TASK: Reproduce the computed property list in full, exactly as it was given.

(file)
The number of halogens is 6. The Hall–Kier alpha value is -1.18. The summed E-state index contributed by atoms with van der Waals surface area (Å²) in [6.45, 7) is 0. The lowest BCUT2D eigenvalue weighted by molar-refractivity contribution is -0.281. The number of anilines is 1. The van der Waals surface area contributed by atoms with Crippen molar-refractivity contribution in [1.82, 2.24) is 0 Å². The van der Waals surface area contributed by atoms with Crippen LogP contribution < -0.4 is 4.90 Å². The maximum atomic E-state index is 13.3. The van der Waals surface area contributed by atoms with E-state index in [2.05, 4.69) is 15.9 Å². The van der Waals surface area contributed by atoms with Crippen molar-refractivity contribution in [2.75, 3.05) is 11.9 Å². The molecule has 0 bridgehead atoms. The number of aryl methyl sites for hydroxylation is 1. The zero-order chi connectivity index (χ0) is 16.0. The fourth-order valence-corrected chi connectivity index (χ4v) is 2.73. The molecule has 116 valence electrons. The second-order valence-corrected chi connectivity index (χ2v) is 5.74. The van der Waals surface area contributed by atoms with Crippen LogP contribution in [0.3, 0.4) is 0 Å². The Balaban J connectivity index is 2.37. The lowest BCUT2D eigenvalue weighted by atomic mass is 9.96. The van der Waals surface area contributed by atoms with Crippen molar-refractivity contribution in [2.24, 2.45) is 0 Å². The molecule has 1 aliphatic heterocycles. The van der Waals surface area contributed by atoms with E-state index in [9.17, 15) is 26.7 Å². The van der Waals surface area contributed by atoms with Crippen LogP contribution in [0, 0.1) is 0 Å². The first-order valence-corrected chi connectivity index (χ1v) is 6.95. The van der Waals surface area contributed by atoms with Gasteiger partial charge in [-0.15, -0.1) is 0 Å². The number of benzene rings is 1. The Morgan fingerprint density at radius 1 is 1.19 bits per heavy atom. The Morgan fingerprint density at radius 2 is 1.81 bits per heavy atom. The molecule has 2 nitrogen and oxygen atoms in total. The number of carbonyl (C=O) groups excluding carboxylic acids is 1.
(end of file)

The number of halogens is 6. The Hall–Kier alpha value is -1.18. The summed E-state index contributed by atoms with van der Waals surface area (Å²) in [6.45, 7) is 0. The lowest BCUT2D eigenvalue weighted by molar-refractivity contribution is -0.281. The number of anilines is 1. The van der Waals surface area contributed by atoms with Crippen molar-refractivity contribution in [1.82, 2.24) is 0 Å². The van der Waals surface area contributed by atoms with Crippen LogP contribution < -0.4 is 4.90 Å². The maximum atomic E-state index is 13.3. The van der Waals surface area contributed by atoms with E-state index in [2.05, 4.69) is 15.9 Å². The van der Waals surface area contributed by atoms with Crippen molar-refractivity contribution in [2.75, 3.05) is 11.9 Å². The molecule has 0 bridgehead atoms. The number of aryl methyl sites for hydroxylation is 1. The zero-order chi connectivity index (χ0) is 16.0. The fourth-order valence-corrected chi connectivity index (χ4v) is 2.73. The molecule has 116 valence electrons. The second-order valence-corrected chi connectivity index (χ2v) is 5.74. The van der Waals surface area contributed by atoms with Crippen LogP contribution in [0.3, 0.4) is 0 Å². The Balaban J connectivity index is 2.37. The lowest BCUT2D eigenvalue weighted by atomic mass is 9.96. The van der Waals surface area contributed by atoms with Crippen molar-refractivity contribution in [2.24, 2.45) is 0 Å². The molecule has 1 aliphatic heterocycles. The van der Waals surface area contributed by atoms with E-state index in [9.17, 15) is 26.7 Å². The van der Waals surface area contributed by atoms with Crippen LogP contribution in [0, 0.1) is 0 Å². The first-order valence-corrected chi connectivity index (χ1v) is 6.95. The van der Waals surface area contributed by atoms with Gasteiger partial charge in [-0.15, -0.1) is 0 Å². The number of benzene rings is 1. The Morgan fingerprint density at radius 1 is 1.19 bits per heavy atom. The Morgan fingerprint density at radius 2 is 1.81 bits per heavy atom. The molecule has 2 nitrogen and oxygen atoms in total. The number of carbonyl (C=O) groups excluding carboxylic acids is 1.